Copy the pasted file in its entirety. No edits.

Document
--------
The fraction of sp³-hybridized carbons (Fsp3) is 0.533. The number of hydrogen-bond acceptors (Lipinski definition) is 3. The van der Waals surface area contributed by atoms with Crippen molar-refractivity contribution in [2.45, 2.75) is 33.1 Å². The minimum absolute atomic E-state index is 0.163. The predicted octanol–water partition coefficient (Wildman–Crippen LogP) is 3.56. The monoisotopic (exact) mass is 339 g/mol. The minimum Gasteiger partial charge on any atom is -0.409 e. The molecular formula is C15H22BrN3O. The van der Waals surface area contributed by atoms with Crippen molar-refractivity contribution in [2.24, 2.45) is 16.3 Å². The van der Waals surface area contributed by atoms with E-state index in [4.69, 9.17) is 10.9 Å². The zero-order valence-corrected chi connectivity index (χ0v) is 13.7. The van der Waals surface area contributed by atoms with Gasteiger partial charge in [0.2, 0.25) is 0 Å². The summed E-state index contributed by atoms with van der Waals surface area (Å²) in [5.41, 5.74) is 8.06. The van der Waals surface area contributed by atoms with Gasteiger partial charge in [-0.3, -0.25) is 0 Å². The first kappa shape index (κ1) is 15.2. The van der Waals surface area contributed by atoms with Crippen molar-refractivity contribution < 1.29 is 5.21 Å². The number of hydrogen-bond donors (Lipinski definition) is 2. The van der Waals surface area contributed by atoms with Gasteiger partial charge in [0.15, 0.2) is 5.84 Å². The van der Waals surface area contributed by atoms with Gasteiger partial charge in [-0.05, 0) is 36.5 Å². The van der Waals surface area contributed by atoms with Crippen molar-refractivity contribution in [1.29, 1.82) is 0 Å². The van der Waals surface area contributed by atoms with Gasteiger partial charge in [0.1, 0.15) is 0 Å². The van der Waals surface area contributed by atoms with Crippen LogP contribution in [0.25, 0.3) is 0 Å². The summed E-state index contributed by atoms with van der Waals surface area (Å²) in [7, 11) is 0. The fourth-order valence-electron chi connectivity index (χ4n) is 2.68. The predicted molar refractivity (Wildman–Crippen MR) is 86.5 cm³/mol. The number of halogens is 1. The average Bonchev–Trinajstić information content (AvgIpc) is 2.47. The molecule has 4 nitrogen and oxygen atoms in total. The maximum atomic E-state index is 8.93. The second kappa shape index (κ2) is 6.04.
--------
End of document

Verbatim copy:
The fraction of sp³-hybridized carbons (Fsp3) is 0.533. The number of hydrogen-bond acceptors (Lipinski definition) is 3. The van der Waals surface area contributed by atoms with Crippen molar-refractivity contribution in [2.45, 2.75) is 33.1 Å². The minimum absolute atomic E-state index is 0.163. The predicted octanol–water partition coefficient (Wildman–Crippen LogP) is 3.56. The monoisotopic (exact) mass is 339 g/mol. The minimum Gasteiger partial charge on any atom is -0.409 e. The molecular formula is C15H22BrN3O. The van der Waals surface area contributed by atoms with Crippen molar-refractivity contribution in [2.24, 2.45) is 16.3 Å². The van der Waals surface area contributed by atoms with E-state index in [4.69, 9.17) is 10.9 Å². The zero-order valence-corrected chi connectivity index (χ0v) is 13.7. The van der Waals surface area contributed by atoms with Gasteiger partial charge in [0.2, 0.25) is 0 Å². The summed E-state index contributed by atoms with van der Waals surface area (Å²) in [5.41, 5.74) is 8.06. The van der Waals surface area contributed by atoms with Gasteiger partial charge in [-0.3, -0.25) is 0 Å². The first kappa shape index (κ1) is 15.2. The van der Waals surface area contributed by atoms with Crippen molar-refractivity contribution < 1.29 is 5.21 Å². The number of hydrogen-bond donors (Lipinski definition) is 2. The van der Waals surface area contributed by atoms with Gasteiger partial charge in [0.15, 0.2) is 5.84 Å². The van der Waals surface area contributed by atoms with Gasteiger partial charge in [-0.05, 0) is 36.5 Å². The van der Waals surface area contributed by atoms with Crippen molar-refractivity contribution in [1.29, 1.82) is 0 Å². The van der Waals surface area contributed by atoms with Gasteiger partial charge in [0.1, 0.15) is 0 Å². The van der Waals surface area contributed by atoms with Crippen LogP contribution in [0.25, 0.3) is 0 Å². The summed E-state index contributed by atoms with van der Waals surface area (Å²) in [7, 11) is 0. The fourth-order valence-electron chi connectivity index (χ4n) is 2.68. The predicted molar refractivity (Wildman–Crippen MR) is 86.5 cm³/mol. The number of halogens is 1. The average Bonchev–Trinajstić information content (AvgIpc) is 2.47. The molecule has 4 nitrogen and oxygen atoms in total. The maximum atomic E-state index is 8.93. The second kappa shape index (κ2) is 6.04.